So I think we need to have broadband not just everywhere, which is going to cost about $80 billion, but also for everyone, which is something Trump conveniently overlooked.

You know, one of the most appalling things about the last four years has been leadership saying the digital divide is our No. 1 priority, and then proceeding to deal only with red-state rural connectivity and to ignore the lack of connectivity for low-income Americans living in blue, urban areas – even though there are three times as many low-income Americans without the Internet than there are rural Americans without the Internet.

Hopefully, we will now see an administration coming in and saying broadband everywhere and broadband for everyone.

Light Reading: Do you think Congress will have an interest in funding that kind of a proposal?

Wheeler: The head-scratcher on that question is: Why aren't the ISPs actively lobbying for it, particularly with the Republicans who have been sitting on it in the Senate? Why aren't they talking to their Republican friends? Because who's going to be the beneficiary of being able to bill monthly services to unserved rural areas? The ISPs. Who is going to be the beneficiary of being able to have subsidized service for low-income Americans? The ISPs.

This is a crazy business proposition for them. And I'm just amazed that they have not been talking to their Republican friends and saying, this is good for the country and good for us, to do it.

Light Reading: The US Department of Defense has a new proposal around 5G and spectrum sharing. What do you think will happen with this under a President Biden?

Wheeler: I'm only speaking personally, I can't speak for President Biden. But I think sharing is good, and destabilizing the traditional spectrum allocation process is bad.

Let's go back to what we did in the creation of CBRS, because CBRS is spectrum allocated to the Defense Department on a sharing basis. And we were able to work that out. That was lengthy negotiations with the DoD. And it looks like it has been successful.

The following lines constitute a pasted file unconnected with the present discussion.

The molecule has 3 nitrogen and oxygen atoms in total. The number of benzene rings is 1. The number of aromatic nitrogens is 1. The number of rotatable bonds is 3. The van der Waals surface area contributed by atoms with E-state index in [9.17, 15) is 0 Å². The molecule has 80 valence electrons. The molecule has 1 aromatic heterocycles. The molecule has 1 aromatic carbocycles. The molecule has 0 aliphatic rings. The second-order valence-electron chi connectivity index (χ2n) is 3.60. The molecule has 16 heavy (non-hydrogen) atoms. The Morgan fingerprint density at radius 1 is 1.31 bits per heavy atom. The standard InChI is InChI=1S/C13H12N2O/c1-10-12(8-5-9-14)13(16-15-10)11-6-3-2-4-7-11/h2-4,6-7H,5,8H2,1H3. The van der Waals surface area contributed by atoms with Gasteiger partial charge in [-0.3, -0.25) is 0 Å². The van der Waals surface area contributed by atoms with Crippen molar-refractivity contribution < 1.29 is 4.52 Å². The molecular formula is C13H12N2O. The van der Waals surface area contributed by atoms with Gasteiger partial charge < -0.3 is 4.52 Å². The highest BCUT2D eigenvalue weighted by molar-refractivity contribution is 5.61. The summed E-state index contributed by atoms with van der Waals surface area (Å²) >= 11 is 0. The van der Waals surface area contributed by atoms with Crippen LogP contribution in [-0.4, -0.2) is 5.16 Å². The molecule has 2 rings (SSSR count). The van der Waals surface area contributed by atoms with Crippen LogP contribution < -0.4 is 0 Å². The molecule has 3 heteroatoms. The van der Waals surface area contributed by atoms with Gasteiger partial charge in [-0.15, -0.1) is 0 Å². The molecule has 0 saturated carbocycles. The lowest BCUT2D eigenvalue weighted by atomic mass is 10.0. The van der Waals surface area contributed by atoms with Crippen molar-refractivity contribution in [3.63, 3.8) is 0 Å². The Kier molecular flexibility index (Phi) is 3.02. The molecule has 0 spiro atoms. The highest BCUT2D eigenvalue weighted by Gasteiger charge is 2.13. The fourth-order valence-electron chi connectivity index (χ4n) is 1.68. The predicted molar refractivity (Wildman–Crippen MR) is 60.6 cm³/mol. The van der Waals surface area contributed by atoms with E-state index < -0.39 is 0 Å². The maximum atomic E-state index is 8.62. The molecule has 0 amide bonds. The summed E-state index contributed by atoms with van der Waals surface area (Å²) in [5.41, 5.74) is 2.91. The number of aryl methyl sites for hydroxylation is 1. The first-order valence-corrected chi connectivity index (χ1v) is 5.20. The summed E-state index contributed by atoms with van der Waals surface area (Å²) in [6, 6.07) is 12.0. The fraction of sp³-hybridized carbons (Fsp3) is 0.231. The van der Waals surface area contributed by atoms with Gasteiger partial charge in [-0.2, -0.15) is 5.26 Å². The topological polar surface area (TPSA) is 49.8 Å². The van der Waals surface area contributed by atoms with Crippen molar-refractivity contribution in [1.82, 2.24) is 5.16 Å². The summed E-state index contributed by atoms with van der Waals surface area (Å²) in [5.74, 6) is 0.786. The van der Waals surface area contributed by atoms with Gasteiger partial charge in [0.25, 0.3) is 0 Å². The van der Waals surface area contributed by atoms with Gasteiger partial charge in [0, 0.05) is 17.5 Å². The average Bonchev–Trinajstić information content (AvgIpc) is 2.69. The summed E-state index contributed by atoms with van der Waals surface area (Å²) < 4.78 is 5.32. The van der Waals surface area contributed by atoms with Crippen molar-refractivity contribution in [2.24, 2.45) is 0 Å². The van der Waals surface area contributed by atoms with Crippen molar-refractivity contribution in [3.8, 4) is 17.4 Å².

What we're seeing now at the Defense Department is the consequence of having no spectrum policy. When we were dealing with the Defense Department on CBRS, there was a spectrum policy that had been established by the Commander-in-chief that said, you will make spectrum available. There has been no spectrum policy established by the Trump administration.

Light Reading: Let's talk about the US-China trade war in general and Huawei specifically. What do you expect to happen on these broad topics in the future?

Wheeler: The Obama administration went to all the wireless carriers and said, please don't use Huawei. Trump made it a big deal and pounded his chest about it. But he was only repeating what the Obama administration had already said to the carriers, and all the major carriers agreed not to use Huawei.

Unfortunately, a handful of smaller carriers chose their own economic interests over the national interest. But I think that that issue is clear: The Obama administration urged against the use of Huawei, for some clear-cut and obvious reasons.

Light Reading: And so a President Biden would continue along this course?

Wheeler: I can't see that it's gotten better.

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Mike Dano, Editorial Director, 5G & Mobile Strategies, Light Reading | @mikeddano